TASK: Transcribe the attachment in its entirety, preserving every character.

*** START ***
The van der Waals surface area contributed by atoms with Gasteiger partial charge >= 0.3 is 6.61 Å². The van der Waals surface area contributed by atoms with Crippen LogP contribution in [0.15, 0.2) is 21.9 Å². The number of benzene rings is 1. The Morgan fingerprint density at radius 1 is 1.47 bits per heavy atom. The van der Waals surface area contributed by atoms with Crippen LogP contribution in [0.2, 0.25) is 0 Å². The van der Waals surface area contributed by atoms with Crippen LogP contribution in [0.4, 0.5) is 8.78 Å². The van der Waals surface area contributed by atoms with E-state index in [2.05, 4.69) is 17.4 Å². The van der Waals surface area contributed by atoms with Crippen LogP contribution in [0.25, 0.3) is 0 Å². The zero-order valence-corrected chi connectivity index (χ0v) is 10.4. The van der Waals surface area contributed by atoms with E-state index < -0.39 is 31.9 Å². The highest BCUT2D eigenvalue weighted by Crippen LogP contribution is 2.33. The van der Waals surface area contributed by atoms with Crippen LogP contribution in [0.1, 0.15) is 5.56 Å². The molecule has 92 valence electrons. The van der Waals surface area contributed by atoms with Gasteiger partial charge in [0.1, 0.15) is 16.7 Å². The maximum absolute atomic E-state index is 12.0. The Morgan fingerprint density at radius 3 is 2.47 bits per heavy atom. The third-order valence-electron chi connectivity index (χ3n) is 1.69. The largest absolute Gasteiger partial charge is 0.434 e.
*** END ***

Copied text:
The van der Waals surface area contributed by atoms with Gasteiger partial charge >= 0.3 is 6.61 Å². The van der Waals surface area contributed by atoms with Crippen LogP contribution in [0.15, 0.2) is 21.9 Å². The number of benzene rings is 1. The Morgan fingerprint density at radius 1 is 1.47 bits per heavy atom. The van der Waals surface area contributed by atoms with Crippen LogP contribution in [0.2, 0.25) is 0 Å². The van der Waals surface area contributed by atoms with Crippen LogP contribution in [0.4, 0.5) is 8.78 Å². The van der Waals surface area contributed by atoms with E-state index in [2.05, 4.69) is 17.4 Å². The van der Waals surface area contributed by atoms with Crippen LogP contribution in [0.25, 0.3) is 0 Å². The zero-order valence-corrected chi connectivity index (χ0v) is 10.4. The van der Waals surface area contributed by atoms with E-state index < -0.39 is 31.9 Å². The highest BCUT2D eigenvalue weighted by Crippen LogP contribution is 2.33. The van der Waals surface area contributed by atoms with Crippen LogP contribution in [0.1, 0.15) is 5.56 Å². The molecule has 92 valence electrons. The van der Waals surface area contributed by atoms with Gasteiger partial charge in [0.1, 0.15) is 16.7 Å². The maximum absolute atomic E-state index is 12.0. The Morgan fingerprint density at radius 3 is 2.47 bits per heavy atom. The third-order valence-electron chi connectivity index (χ3n) is 1.69. The largest absolute Gasteiger partial charge is 0.434 e.